Yves here. Your humble blogger is a bit wiped out, plus the news offerings of the later part of this week feel like the real world analogue to Hollywood: too many warmed over franchises, not enough fresh productions. I’m already tired of Kamala Harris, for instance, and even the impasse over the next stimulus package is feeling old. Mind you, that’s become even more serious since the Senate has adjourned till after Labor Day. For instance, the Federal eviction moratorium has expired, leaving any respite up to states and cities. So how about a change of programming in the form of a NC classic, like Andrew Dittmer’s series on the implications of libertarian thinking?

By Andrew Dittmer, who recently finished his PhD in mathematics at Harvard and is currently continuing work on his thesis topic. He also taught mathematics at a local elementary school. Andrew enjoys explaining the recent history of the financial sector to a popular audience.

First published on November 29, 2011. Simulposted at The Distributist Review

Recently journalist Philip Pilkington has interviewed authors with unconventional perspectives on economic issues, including Satyajit Das and David Graeber. I thought it would be fun to interview someone too – but the man I interviewed uses a pseudonym. This is a six-part series.

ANDREW: Some people say that you represent a fringe view, and so interviewing you is a waste of time.

CODE NAME CAIN: If people obsessed with inside-the-Beltway conventional wisdom underestimate libertarians, so much the better.

ANDREW: Can you give any evidence that your ideas are taken seriously?

CNC: Well, people used to think that the financial crisis was caused by antisocial behavior in the finance sector. In September 2007, Tom DiLorenzo pointed out on the Lew Rockwell website that the crisis was actually the result of the government forcing banks to make risky loans to low-income borrowers. Although initially ignored, DiLorenzo’s thesis is now widely accepted among careful observers.

ANDREW: Is that your only convincing example?

CNC: Hardly. Did you notice how over the last year or so, everyone started to talk about how the threat of new taxes and regulations was making producers uncertain? And when producers are uncertain, the economy fails to improve? Well, the fact that worries about taxes and regulations cause uncertainty and so damage the economy is a key insight of Austrian economics that we have proclaimed for decades.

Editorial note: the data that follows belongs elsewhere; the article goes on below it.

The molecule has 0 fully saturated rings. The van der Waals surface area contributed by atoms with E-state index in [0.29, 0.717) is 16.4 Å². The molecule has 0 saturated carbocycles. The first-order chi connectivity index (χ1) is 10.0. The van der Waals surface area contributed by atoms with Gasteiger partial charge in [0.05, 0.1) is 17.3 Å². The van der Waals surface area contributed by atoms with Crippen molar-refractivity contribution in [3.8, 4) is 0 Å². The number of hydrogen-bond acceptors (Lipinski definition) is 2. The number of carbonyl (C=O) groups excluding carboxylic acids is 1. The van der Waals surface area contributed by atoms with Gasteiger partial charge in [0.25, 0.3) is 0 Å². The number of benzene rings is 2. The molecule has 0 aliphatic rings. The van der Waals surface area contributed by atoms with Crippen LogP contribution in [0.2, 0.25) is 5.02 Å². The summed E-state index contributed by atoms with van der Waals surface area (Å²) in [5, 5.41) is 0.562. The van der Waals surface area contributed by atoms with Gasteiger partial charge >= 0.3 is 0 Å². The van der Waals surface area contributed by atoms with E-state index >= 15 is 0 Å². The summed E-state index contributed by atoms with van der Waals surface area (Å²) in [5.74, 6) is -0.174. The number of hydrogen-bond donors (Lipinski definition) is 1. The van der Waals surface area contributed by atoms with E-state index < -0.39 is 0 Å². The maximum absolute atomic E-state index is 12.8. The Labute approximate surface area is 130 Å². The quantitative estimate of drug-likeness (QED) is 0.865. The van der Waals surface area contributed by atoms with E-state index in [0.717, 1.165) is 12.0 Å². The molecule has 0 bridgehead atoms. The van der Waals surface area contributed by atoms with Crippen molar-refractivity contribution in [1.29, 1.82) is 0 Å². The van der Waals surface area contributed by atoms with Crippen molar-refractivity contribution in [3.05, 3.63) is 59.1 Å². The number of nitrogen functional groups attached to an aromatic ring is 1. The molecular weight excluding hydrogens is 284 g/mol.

ANDREW: Wait, I thought people said that Obama was causing the uncertainty.

CNC: Obama is causing the uncertainty now. Before Obama, George W. Bush was causing the uncertainty. In general, democratic government causes uncertainty. Hans-Hermann Hoppe made all of this clear in his 2001 book “Democracy: The God That Failed.”

ANDREW: Are there things you have learned from the work of Dr. Hoppe that you had not found in the writings of other libertarians?

CNC: “Ludwig von Mises and Murray Rothbard were great men, but they lived in a time when supporters of freedom needed to be careful about what they said. As a result, libertarians often fail to describe their ideal future society in clear detail. But, as the Cato Institute’s Patri Friedman has recognized, Hans-Hermann Hoppe is an exception to this reticence. He is willing to speak the truth, no matter how much it makes “politically correct” people squirm, and he is so logical and eloquent that I routinely quote from his classic book on the failure of democracy. Please color such quotes in red – I would never try to pass off my own ideas as if they were on his level.

ANDREW: Tell us now about the libertarian society you are working to make possible.

CNC: It will be a free society – no government, no coercion. People will have their rights respected. Everyone will be free to do whatever they want as long as it doesn’t interfere with anyone else’s rights… why are you looking at me like that?

ANDREW: I was kind of hoping for less speeches and more details.

CNC: What do you mean?

ANDREW: In our society, the government is the only organization allowed to kill people. In the libertarian society, which organizations will kill people?

CNC: There will be no government that is allowed to use force against people and kill them.

ANDREW: Some people will be very rich, right?

CNC: Of course. Some people will always be stronger and more brilliant than others.

ANDREW: Will the wealthy people still be worried about people stealing from them?

CNC: Obviously – all property… is necessarily valuable; hence, every property owner becomes a possible target of other men’s aggressive desires. [255]

ANDREW: So who will protect property owners?

CNC: Insurance companies in a competitive marketplace.

ANDREW: So in your society, insurance companies will be sort of like governments. Can we call them security GLOs (Government-Like Organizations)?

CNC: Sure, as long as we stress that the insurance companies, as security GLOs, will be very different from the statist, coercive governments we have today.

ANDREW: Will security GLOs be different from governments because they will be small family firms?

CNC: No. One reason that insurance companies will be well-suited for the role of security GLOs is that they are “big” and in command of the resources… necessary to accomplish the task of dealing with the dangers… of the real world. Indeed, insurers operate on a national or even international scale, and they own substantial property holdings dispersed over wide territories… [281]

ANDREW: Will security GLOs be different from governments because they don’t use physical force against criminals?

CNC: You gotta be kidding, right? … in cooperation with one another, insurers [will] want to expel known criminals not just from their immediate neighborhoods, but from civilization altogether, into the wilderness or open frontier of the Amazon jungle, the Sahara, or the polar regions. [262]

ANDREW: So the security GLOs will be allowed to kill people, if they are known criminals?

CNC: The security GLOs will not kill people, they will just expel them to the Sahara or polar regions. What happens then is up to the criminals.

ANDREW: Can we say that the security GLOs will effectively kill them?

CNC: I really don’t like that choice of wording. You make it sound like the security GLOs will be committing aggression against the criminals. That’s backwards – the criminal commits aggression, and security GLOs will just defend people. They won’t violate anyone’s rights.

ANDREW: Maybe you would prefer that we say: the security GLOs will effectively kill people in a rights-respecting manner.

CNC: Yeah, that’s better.

ANDREW: Will everybody be able to get insurance from the security GLOs?